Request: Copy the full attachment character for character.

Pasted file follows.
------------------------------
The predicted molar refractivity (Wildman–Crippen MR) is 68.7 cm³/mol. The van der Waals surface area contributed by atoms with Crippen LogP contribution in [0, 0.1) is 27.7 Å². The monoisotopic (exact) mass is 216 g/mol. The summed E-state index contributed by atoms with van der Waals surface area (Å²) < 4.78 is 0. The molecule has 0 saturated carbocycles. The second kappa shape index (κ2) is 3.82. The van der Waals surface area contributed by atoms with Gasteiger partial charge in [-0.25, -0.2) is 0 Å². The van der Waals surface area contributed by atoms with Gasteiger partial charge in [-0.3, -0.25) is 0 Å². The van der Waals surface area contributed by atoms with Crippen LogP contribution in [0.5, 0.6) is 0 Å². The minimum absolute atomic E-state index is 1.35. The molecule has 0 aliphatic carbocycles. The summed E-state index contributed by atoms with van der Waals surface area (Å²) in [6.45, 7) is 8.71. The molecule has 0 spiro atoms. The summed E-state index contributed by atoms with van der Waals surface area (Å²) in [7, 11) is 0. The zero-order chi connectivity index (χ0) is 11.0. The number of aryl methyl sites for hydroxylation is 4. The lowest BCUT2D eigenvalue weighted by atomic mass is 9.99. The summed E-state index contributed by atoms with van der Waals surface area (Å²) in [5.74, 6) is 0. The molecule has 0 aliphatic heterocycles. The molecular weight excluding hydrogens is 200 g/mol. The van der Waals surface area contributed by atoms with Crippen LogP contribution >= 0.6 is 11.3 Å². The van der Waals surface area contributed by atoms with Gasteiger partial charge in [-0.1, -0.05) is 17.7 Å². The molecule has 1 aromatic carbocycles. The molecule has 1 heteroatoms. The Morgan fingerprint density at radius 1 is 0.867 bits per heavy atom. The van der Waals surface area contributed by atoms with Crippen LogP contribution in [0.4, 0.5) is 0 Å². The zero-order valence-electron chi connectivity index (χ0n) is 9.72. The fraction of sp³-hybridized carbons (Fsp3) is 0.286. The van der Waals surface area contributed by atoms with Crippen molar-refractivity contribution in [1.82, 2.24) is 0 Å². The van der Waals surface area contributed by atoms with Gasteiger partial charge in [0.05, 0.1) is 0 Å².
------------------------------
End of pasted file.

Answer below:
The predicted molar refractivity (Wildman–Crippen MR) is 68.7 cm³/mol. The van der Waals surface area contributed by atoms with Crippen LogP contribution in [0, 0.1) is 27.7 Å². The monoisotopic (exact) mass is 216 g/mol. The summed E-state index contributed by atoms with van der Waals surface area (Å²) < 4.78 is 0. The molecule has 0 saturated carbocycles. The second kappa shape index (κ2) is 3.82. The van der Waals surface area contributed by atoms with Gasteiger partial charge in [-0.25, -0.2) is 0 Å². The van der Waals surface area contributed by atoms with Gasteiger partial charge in [-0.3, -0.25) is 0 Å². The van der Waals surface area contributed by atoms with Crippen LogP contribution in [0.5, 0.6) is 0 Å². The minimum absolute atomic E-state index is 1.35. The molecule has 0 aliphatic carbocycles. The summed E-state index contributed by atoms with van der Waals surface area (Å²) in [6.45, 7) is 8.71. The molecule has 0 spiro atoms. The summed E-state index contributed by atoms with van der Waals surface area (Å²) in [7, 11) is 0. The zero-order chi connectivity index (χ0) is 11.0. The number of aryl methyl sites for hydroxylation is 4. The lowest BCUT2D eigenvalue weighted by atomic mass is 9.99. The summed E-state index contributed by atoms with van der Waals surface area (Å²) in [5.74, 6) is 0. The molecule has 0 aliphatic heterocycles. The molecular weight excluding hydrogens is 200 g/mol. The van der Waals surface area contributed by atoms with Crippen LogP contribution >= 0.6 is 11.3 Å². The van der Waals surface area contributed by atoms with Gasteiger partial charge in [-0.1, -0.05) is 17.7 Å². The molecule has 1 aromatic carbocycles. The molecule has 1 heteroatoms. The Morgan fingerprint density at radius 1 is 0.867 bits per heavy atom. The van der Waals surface area contributed by atoms with Crippen LogP contribution in [0.4, 0.5) is 0 Å². The zero-order valence-electron chi connectivity index (χ0n) is 9.72. The fraction of sp³-hybridized carbons (Fsp3) is 0.286. The van der Waals surface area contributed by atoms with Crippen molar-refractivity contribution in [1.82, 2.24) is 0 Å². The van der Waals surface area contributed by atoms with Gasteiger partial charge in [0.05, 0.1) is 0 Å².